Skip to comments.Ignore the noise: Facts show gun control a scam
Posted on 08/27/2004 7:24:24 AM PDT by the_devils_advocate_666
If you listen to media rhetoric, you get the notion that the more guns people own, the more crime there will be. More husbands shooting wives. More suicides by guns. More armed robberies. More homicides.
Recently I viewed a 56-minute CD, "A Question of Balance," summarizing a World Forum on the Future of Sport Shooting Activities. The meeting was held May 1-2, 2003, at the Tower of London, and eight scholars presented data on firearms and crime.
If more guns in the home lead to more crimes, then Switzerland would be the crime capital of the world. There, all men must take military training to prepare them if they are ever needed for duty. When finished with the training, they all take home their assault rifles. Yes, apparently most homes in Switzerland have an assault rifle.
Shooting guns is a major form of recreation in Switzerland. Almost every city, town and village has a shooting range. To get to these ranges, you just carry your guns (handguns are the exception). Rifles do not need to be cased and you can take them on buses, trains, bicycles, automobiles, etc.
A Dr. Halbrook, a speaker at the above-mentioned forum, said it is common to see assault rifles being carried to the many weekend shooting competitions. These shooting events are family affairs, and teenagers are very active at such competitions. Crime rates are very low in Switzerland, and people do not view guns as "sinister."
We also are led to believe that more restrictive gun control laws result in less crime. In other words, more gun regulations mean we are safer.
Sounds good, but when you look at the data that are out there, this premise does not hold up. At the above-mentioned forum, Dr. Gary Mauser, a university professor from Canada, discussed data on crime in Wales and England, where gun control has been implemented in a major way.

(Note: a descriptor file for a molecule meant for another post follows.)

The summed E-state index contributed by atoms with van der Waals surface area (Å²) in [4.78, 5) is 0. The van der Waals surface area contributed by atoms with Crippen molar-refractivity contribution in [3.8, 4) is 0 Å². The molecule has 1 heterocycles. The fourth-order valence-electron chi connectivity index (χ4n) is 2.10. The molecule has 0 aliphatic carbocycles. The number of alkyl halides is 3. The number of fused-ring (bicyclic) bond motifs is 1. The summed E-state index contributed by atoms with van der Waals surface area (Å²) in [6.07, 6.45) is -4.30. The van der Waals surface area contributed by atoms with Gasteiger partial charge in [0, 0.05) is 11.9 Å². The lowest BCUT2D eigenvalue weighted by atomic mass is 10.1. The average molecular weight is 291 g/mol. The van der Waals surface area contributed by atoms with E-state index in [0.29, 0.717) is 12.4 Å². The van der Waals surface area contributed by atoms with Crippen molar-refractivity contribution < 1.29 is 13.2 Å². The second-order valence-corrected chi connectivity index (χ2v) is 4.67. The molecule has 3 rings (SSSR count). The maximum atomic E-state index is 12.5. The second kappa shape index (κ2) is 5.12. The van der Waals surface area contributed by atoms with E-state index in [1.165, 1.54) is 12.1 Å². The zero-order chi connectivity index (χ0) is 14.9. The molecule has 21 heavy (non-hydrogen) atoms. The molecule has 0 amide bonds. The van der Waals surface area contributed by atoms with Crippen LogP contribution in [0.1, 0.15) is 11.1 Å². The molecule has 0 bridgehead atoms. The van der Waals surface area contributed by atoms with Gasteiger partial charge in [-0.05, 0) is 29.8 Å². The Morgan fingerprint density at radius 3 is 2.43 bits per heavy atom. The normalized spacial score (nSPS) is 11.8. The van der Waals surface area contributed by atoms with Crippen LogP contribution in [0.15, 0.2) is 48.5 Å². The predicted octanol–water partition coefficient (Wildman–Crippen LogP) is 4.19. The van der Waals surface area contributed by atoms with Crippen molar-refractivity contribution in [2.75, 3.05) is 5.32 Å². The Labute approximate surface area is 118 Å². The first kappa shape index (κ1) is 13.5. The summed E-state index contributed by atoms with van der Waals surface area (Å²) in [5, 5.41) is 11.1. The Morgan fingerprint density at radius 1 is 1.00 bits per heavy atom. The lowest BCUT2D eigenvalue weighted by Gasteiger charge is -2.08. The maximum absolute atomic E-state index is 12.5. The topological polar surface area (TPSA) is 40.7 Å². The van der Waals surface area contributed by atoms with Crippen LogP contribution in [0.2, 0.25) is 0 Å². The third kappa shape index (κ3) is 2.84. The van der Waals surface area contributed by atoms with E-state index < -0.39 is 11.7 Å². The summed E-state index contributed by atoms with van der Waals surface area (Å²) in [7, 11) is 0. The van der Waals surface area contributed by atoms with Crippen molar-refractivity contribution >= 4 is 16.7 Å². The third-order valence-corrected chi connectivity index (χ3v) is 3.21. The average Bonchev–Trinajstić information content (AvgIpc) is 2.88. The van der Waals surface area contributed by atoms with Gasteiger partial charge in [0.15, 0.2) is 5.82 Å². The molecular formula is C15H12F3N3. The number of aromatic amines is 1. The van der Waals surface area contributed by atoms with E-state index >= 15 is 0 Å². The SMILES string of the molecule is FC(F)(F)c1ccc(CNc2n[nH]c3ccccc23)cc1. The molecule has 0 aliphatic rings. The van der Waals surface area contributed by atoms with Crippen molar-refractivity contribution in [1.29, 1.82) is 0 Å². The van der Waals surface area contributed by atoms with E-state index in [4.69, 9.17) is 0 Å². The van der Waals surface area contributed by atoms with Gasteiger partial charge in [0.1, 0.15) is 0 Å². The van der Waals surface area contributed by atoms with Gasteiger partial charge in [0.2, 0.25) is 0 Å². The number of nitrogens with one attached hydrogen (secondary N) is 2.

He showed tables that reflect crime rates over time. In these two countries, firearms restrictions were implemented in 1988 and more in 1997. All handguns were also confiscated.
Let's look at homicide rates after gun control and hand gun removal.
In the USA, where we all can own guns, homicide rates have dropped steadily for many years, and still are dropping. In England and Wales, homicide rates have steadily increased.
Robbery rates there have also increased significantly since gun controls were put in place. In Australia, gun controls were enacted in 1987, and violent crimes are up and robberies are increasing. Homicide rates are stable.
In America, private citizens use guns to defend themselves from criminals around 700,000 times a year. One Web site states that between 1977 and 1992, 10 states adopted right-to-carry laws for guns. In those states there was no change in suicide rates, but an 8 percent decline in murders.
Is there a connection? No way to tell.
In 1987 Florida adopted a right-to-carry law and for the next 10 years the state's homicide rate dropped 36 percent, while that in the United States dropped 4 percent.
We hear a lot about assault rifles. One data Web site notes that before the assault rifle ban passed in 1994, these weapons were used in less than 1 percent of homicides.
Four years later, these weapons were still used in less than 1 percent of homicides.
Passage of this gun control act led Hillary Clinton to state in April 1999: "We will never know how many tragedies we've avoided because of these efforts."
Maybe the ban did lower assault rifle deaths, but maybe not. As an aside, just led me add that 13 percent of homicides involve knives.
Now in Canada they are going through a massive gun registration program. Initial costs were to be around $85 million, but estimates now run more than $1 billion and some believe it will cost $2 billion.